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Isn't the 'something from nothing' notion wrong?


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So something can come out of nothing... No space, no time. no matter and out of nothing a false vacuum can fluctuate into existence and turn into a cosmos.

 

Now, doesn't that mean that the concept of vacuum must exists for it to occur? In other words, doesn't that mean that something always exists, I mean if nothing existed, there is nothing, no possibility of a vacuum, no fluctuation, nada...

 

Or am I totally off? :)

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So something can come out of nothing... No space, no time. no matter and out of nothing a false vacuum can fluctuate into existence and turn into a cosmos.

 

Now, doesn't that mean that the concept of vacuum must exists for it to occur? In other words, doesn't that mean that something always exists, I mean if nothing existed, there is nothing, no possibility of a vacuum, no fluctuation, nada...

 

Or am I totally off? :)

 

Are you talking about the Big Bang? It wasn't nothing, it was EVERYTHING, all in a very hot and dense state, that rapidly expanded (not exploded), causing the cosmological development we observe today.

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So something can come out of nothing... No space, no time. no matter and out of nothing a false vacuum can fluctuate into existence and turn into a cosmos.

 

It is worth noting that a false vacuum is a positive energy state. So what is suggested is that that energy was released. However, there is no evidence for that hypothesis. And certainly not the "no space, no time" bit - if there were no space, then there was no space to have a false vacuum state in.

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So something can come out of nothing... No space, no time. no matter and out of nothing a false vacuum can fluctuate into existence and turn into a cosmos.

 

Now, doesn't that mean that the concept of vacuum must exists for it to occur? In other words, doesn't that mean that something always exists, I mean if nothing existed, there is nothing, no possibility of a vacuum, no fluctuation, nada...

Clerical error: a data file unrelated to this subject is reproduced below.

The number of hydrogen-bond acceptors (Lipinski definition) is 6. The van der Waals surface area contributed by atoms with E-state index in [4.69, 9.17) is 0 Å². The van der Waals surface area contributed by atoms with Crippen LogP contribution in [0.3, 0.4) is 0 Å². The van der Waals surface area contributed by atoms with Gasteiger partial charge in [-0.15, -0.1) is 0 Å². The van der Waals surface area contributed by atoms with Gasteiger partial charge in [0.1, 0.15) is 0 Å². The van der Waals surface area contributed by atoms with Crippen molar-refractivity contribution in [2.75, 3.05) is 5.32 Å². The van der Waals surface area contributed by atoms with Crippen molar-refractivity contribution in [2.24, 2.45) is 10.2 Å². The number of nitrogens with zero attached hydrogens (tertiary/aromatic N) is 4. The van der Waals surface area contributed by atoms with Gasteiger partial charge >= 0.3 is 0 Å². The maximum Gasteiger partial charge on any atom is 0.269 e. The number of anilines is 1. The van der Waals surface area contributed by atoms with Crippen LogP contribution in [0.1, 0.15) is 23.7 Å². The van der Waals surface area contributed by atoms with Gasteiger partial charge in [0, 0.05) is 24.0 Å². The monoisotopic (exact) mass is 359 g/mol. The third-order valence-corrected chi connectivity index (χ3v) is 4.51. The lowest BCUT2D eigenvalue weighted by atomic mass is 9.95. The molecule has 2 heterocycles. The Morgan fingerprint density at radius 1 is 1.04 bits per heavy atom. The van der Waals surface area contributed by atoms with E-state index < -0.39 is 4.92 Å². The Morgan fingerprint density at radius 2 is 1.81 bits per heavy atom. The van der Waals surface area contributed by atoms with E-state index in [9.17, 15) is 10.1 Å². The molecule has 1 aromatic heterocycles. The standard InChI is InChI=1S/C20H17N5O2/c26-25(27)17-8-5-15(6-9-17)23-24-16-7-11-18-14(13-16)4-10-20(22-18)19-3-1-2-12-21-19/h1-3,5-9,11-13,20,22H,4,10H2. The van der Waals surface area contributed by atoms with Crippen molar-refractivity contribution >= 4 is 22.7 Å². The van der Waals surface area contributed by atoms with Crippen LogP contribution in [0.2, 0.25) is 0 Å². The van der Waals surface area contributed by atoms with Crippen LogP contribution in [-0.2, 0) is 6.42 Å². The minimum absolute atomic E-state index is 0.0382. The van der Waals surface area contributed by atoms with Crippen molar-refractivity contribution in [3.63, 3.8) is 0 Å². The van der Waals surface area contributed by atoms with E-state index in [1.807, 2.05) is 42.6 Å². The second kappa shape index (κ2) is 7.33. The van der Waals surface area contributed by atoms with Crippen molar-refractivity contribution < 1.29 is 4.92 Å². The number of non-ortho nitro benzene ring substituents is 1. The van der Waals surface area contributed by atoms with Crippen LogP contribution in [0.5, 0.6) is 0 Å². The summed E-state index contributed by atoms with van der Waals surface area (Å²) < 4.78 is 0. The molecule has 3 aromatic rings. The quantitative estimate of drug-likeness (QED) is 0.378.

Or am I totally off? :)

I would have to agree that some potential for something had to exist…though I wonder if "exist" is meaningful with respect to that point in…ah…in... (fill in a new word here)

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I would have to agree that some potential for something had to exist…though I wonder if "exist" is meaningful with respect to that point in…ah…in... (fill in a new word here)

 

The False Vacuum, AKA the Zero Point Field, may have more energy within it than the rest of the universe combined. So it certainly wouldn't be correct to call it nothing.

 

Also the idea that a beginning potential of some kind "had to exist," certainly is a logical conclusion. Potential energy in physics is classified as a type of energy, so I see nothing wrong with using the word "exist" for potential energy, but I understand your thinking that another word might be better than the word "exist" to describe a beginning Potential Energy of the Universe.

Edited by pantheory
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Consider the hypothetical state, where space-time breaks down into separate time and separate space. As a visual analogy, picture the fabric of space-time being separated into separate threads of space and separate thread of time that are no longer woven together.

 

In this hypothetical situation, we can follow a time line (thread) without touching a space thread and vice versa. In this state, one can move in time without space limitations and/or one can move in space without time limitations. The latter allows us to be anywhere in the universe in zero time; omnipresent. The former or moving in time without space, allows us to can know the history of any point in the universe; omniscience.

 

In this hypothetical place, nothing we currently know can exist, since nothing can move in space without time and move in time without space. This place is void of substances known to man including energy since the speed of light is not applicable.

 

To form something, all we need a thread of time to intersect a thread of space, thereby placing limits on omnipresent and omniscience; unique point in space and time.

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